I started a tutorial on Angular 2.0, the first step in setting up the workspace is installing Node.js and NPM.

Why do we have install Node.js for Angular 2.0?

I don't remember doing this for angular 1.X.


Technically, Node.js and NPM are not needed to do Angular2 work. It does ease things though. Here's the main reasons I speculate are behind this choice:

  • CLI: Since a while now the de facto way to build and develop new Angular apps is to use the CLI tooling which relies on Node and NPM as well.

  • TypeScript: Examples are .ts, and you need to run a compiler step to get them into .js, which can be done on-the-fly easily with Node.js and NPM (plus it's a way of easily getting typing files);

  • Web Server: Serving your Angular SPA from a "real" albeit light web server prevents probably some nasty issues that come with checking your site using file:// links.

The Quickstart guide itself actually continues to mention some more concrete reasons as well:

Here's what these scripts do:

  • npm start - runs the compiler and a server at the same time, both in "watch mode"

  • npm run tsc - runs the TypeScript compiler once

  • npm run tsc:w - runs the TypeScript compiler in watch mode; the process keeps running, awaiting changes to TypeScript files and re-compiling when it sees them

  • npm run lite - runs the lite-server, a light-weight, static file server with excellent support for Angular apps that use routing

  • npm run typings - runs the typings tool separately

  • npm run postinstall - called by npm automatically after it successfully completes package installation. This script installs the TypeScript definition files defined in typings.json

You can also have a look at the Quickstart source and further dive into where NPM is needed.

Footnote: there's a similar question about needing Node.js for AngularJS (1.x).

| improve this answer | |
  • So if I want to develop angular 2 application with VS 2013/2015 I dont need Node js and Npm correct? Since VS comes with Typescript plugin and web server. correct me if i am wrong. – umsateesh Oct 5 '16 at 6:43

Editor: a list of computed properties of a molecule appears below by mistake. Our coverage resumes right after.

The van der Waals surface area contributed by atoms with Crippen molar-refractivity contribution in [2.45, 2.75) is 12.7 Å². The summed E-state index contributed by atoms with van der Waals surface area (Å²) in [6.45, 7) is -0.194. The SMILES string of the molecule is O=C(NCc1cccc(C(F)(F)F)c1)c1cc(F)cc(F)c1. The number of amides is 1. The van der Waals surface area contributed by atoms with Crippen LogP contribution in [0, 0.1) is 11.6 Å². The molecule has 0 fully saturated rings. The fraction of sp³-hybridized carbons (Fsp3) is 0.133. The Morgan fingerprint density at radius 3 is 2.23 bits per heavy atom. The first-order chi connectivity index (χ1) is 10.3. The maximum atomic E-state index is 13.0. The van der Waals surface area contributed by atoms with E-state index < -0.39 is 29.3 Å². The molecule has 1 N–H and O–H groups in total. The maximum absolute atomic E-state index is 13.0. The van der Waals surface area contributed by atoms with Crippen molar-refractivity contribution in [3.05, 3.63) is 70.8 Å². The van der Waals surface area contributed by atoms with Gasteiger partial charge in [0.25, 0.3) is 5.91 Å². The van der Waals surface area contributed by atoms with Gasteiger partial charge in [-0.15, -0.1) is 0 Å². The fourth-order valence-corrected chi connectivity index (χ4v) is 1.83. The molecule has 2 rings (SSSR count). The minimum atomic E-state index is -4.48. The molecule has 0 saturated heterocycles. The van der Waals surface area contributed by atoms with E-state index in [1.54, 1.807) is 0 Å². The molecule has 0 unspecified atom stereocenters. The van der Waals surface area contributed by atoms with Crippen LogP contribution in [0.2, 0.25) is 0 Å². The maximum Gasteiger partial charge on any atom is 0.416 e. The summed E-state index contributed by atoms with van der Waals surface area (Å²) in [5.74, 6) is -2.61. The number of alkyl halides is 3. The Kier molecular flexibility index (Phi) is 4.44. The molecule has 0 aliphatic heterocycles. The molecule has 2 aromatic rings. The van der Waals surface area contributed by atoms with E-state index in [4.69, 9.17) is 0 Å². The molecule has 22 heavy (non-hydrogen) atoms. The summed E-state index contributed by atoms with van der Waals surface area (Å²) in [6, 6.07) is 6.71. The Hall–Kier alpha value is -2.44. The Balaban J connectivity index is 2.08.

• Technically it might be correct, though I don't know how hard it is to go that route. I suggest you try and post a new question if you run into specific problems. – Jeroen Oct 22 '16 at 17:21
  • @Jeroen Can you specify Is there any specific version for Node and type script??? – Sankar M Apr 10 '17 at 12:05
  • @sankar2.0 That might vary from day to day, you're best off checking that in their current docs (or, after double checking Stack Overflow's FAQ on whether it's on topic, ask it as a separate question). – Jeroen Apr 10 '17 at 12:19
  • Also check this and this. solution. – shaijut Feb 6 '18 at 7:05

Because Anglar2 is based on Typescript, Web Components and ES6 which need compilation for performance and broader browser support. Typescript is compiled to ES5 JavaScript and the other features require shims for backwards compatibility.

Since Typescript is a superset of JavaScript, and it's compiled to JavaScript anyway, you can write your code in plain JavaScript but it's not recommended.

For a more detailed explanation check out these videos on YouTube

| improve this answer | |

NodeJS gives you the tool npm that allows you to download libraries and packages you would use in Angular 2. From the shell you can go to your folder and type npm install to install dependencies you need to have installed to get your angular project going. It will make it easier for you! If you want a complete starter kit go to https://github.com/buckyroberts, you can fork or download the zip with all the starter files to get you going :)

| improve this answer | |

You do not need to use Node anywhere in production to use any front-end JavaScript framework, whether it is jQuery, AngularJS, ReactJS, Angular2, etc.

Angular2 can be used in isolation but to get and feel better development environment, angular2 should be used with nodejs and npm. Some of the nodejs modules helps you in web development.

| improve this answer | |

Your Answer

By clicking “Post Your Answer”, you agree to our terms of service, privacy policy and cookie policy

Not the answer you're looking for? Browse other questions tagged or ask your own question.